“Churches always put their hand out for money … But these people weren’t asking for anything. They didn’t even ask to be treated with respect. It got me thinking: it’s so strange that they’ll do this for free. So I let them in the next week too.”

“When these guys first started coming here, I didn’t think they were honest. I’d never seen church work the way it should. But now people look forward to Hillsong coming here. They’re normal, normal people.”

Down the road, Charlie and Des are waiting for us to visit. Charlie’s sitting on the porch steps, Des squats on the grass. They shout a “G’day” to Glenn and I as we approach. Charlie’s lived on the street since 1984. Des has lived next door since 1999. They take great pride in the difficult time they gave Glenn and the team when they first visited. The pair used to shout out their windows at the green shirts walking down the drive. “We don’t want your religion here!’ we used to shout,” said Charlie cheekily.

Des nods in agreement. “We used to tell them in very colourful language to ‘get lost’,” he says. “But they were back again the following Saturday saying they just wanted to see if I needed help with anything. I thought the quickest way to get them to leave was to test them. So I told them I’ve got a pile of ironing they could do. They actually took me up on it! They did my ironing and expected nothing in return. Churches always put their hand out for money,” says Des. “But these people weren’t asking for anything. They didn’t even ask to be treated with respect. It got me thinking: it’s so strange that they’ll do this for free. So I let them in the next week too.”

Des, an Aboriginal man from the Darug tribe, tells me he and Glenn have been arguing about the truths of the Bible versus the Dreamtime for years. He often offers the street team some of his bush tucker when he’s been out hunting. 

“Des goes hunting for snakes and grubs,” says Glenn. “We’ve eaten carpet snakes on a visit before.” He taunts Des about snakes in the Bible. Des grins. “Now, don’t start that again. I really should read that Bible one day.”

Charlie was harder to crack, says Glenn. For years, he wouldn’t talk to them, even once Des had opened up next door. “He has to know you for a very long time,” Glenn says. Turning to Charlie, he says “I’ve prayed for you a lot over the years.”

“He’s a good fella,” says Charlie. “We get on real good now. But geez, he’s put some weight on! We look forward to one another, just to see how we all are.”

Des, Charlie and Glenn chat like they’re old friends. “It’s strange to think how many people I love spending time with now who told me to p**s off the first time we met,” Glenn laughs.

There’s no gardening or domestic work being done by the team at Des and Charlie’s place this weekend. But there’s plenty of conversation. And Glenn’s got another meal for Charlie, trading a full plastic container for a bag of empty ones. There’s been many meals offered and gratefully received. While we talk, the sounds of lawn movers and whipper-snippers echo around the street – other green-shirters hard at work.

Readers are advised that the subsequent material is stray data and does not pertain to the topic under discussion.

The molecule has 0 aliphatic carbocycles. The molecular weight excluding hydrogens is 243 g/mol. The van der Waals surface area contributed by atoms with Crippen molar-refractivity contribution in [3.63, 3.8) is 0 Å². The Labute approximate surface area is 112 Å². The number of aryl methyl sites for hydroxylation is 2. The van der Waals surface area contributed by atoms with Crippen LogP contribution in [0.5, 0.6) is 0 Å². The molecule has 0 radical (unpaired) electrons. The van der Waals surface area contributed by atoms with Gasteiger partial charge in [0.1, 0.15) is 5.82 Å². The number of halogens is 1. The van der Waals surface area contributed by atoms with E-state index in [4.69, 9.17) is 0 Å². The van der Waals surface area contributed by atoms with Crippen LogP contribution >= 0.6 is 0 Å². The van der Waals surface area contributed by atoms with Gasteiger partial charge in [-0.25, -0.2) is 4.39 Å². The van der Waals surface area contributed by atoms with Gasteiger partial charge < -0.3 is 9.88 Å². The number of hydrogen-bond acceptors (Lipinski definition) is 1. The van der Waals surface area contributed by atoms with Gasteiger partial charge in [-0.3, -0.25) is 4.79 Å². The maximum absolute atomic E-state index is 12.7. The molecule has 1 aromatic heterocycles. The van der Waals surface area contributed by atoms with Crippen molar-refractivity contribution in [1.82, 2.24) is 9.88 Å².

“If you come here and preach at us, we won’t listen … But come here and live your religion, we’ll take notice.”

This Saturday morning the street team from Perigee Close mowed five lawns, weeded or cleared three garden beds and made contact with 17 people from the street. We’ve been here just three hours.

“You can’t do it all in one morning,” says Glenn. Consistency and stability is important in this type of ministry. It took someone like Charlie almost two years to open up. Most people on the team – all from different parts of the Hillsong world – are committed for at least a year. And most turn up every week. “I’m stunned at what God has provided us with. There’s a lot of experience in this team. We’ve been very blessed.” So blessed, in fact, that Glenn wants to expand the ministry into the next street over later this year.

Rosemary says the street is much better off since the street teams have been visiting. 

“A lot of children – and adults, for that matter – around here have never seen people do good things for no reason. They’ve helped me believe there are decent Christian people out there. I didn’t really know there were. When people have been kicked in the teeth, and then kicked again, they lose heart.”

Glenn and his team, she says, have been welcomed in to their community because they “just kept coming back.”

“If you come here and preach at us, we won’t listen,” she says. “But come here and live your religion, we’ll take notice.” 

Since writing this article, Charlie has very sadly passed away after a long illness. Glenn and the street team conducted a memorial service for Charlie on Rosemary’s front lawn, with most of the street in attendance.